As I mentioned in a recent podcast, we recently visited Bigbury-on-Sea, a lovely Devon beach with acres of warm sand running down to the sparkling sea (on the day we visited anyway).

For me, one of the beach’s best features is the fact that it faces Burgh Island, a small island that’s only cut off from the shore at high tide. The island and its art deco hotel were used as settings by Agatha Christie in And Then There Were None and Evil Under the Sun, so I could sit on the beach and imagine amateur sleuths were stalking the slopes while a gaggle of suspects, ne’er do wells  and potential victims sipped gin and tonic on the hotel’s sunlit terraces. And a murderer or two, of course, but we won’t dwell on that.

A couple of days earlier we’d visited a very different beach at Shaldon, a seaside village on the Teign estuary, directly opposite the town of Teignmouth. At Shaldon, there are houses right next to the beach, and there are lots of boats bobbing on the water. There’s also a rocky outcrop called the Ness, and if you don’t mind a bit of a walk up its slopes, you can take a stroll down the narrow and echoing tunnel that leads down to a small and secluded beach at Ness Cove. The tunnel is called Smugglers Tunnel, but I’m not sure if that’s why it was dug. There’s an old lime kiln at its mouth, so the tunnel may have been built for a more prosaic purpose, but you can certainly imagine smugglers creeping through the tunnel in the dead of night.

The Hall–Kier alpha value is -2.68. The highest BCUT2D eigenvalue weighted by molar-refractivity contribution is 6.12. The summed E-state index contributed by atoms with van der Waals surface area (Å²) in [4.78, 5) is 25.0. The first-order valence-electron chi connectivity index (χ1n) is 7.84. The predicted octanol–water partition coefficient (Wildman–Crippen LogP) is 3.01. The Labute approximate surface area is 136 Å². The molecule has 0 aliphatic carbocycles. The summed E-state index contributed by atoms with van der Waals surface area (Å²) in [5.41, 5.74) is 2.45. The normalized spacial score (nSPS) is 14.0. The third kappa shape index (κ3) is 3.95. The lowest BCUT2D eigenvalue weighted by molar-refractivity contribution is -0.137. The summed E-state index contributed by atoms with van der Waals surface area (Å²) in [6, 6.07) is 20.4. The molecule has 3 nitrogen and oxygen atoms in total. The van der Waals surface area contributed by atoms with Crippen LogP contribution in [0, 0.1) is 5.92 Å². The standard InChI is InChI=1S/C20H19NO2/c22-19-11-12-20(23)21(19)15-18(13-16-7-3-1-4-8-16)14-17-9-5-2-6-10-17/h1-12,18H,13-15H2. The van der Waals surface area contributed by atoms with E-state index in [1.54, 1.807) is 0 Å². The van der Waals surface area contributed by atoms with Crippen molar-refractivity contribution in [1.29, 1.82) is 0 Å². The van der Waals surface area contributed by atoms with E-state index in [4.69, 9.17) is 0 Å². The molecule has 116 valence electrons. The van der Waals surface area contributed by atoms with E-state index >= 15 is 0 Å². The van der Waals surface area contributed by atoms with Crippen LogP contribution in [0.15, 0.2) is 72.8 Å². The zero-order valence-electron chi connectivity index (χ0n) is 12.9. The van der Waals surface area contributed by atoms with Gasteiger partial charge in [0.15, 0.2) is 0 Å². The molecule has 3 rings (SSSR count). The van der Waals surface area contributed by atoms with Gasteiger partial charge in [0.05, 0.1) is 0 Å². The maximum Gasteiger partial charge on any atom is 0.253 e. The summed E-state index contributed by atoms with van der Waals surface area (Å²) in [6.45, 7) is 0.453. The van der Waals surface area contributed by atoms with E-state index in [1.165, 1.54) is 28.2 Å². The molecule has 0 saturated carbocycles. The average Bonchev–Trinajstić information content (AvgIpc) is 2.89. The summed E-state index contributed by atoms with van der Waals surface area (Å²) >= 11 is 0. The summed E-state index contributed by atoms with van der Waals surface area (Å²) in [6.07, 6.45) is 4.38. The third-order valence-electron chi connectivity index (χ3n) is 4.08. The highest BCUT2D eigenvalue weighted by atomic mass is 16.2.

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Burgh Island and Bigbury-on-Sea.

 

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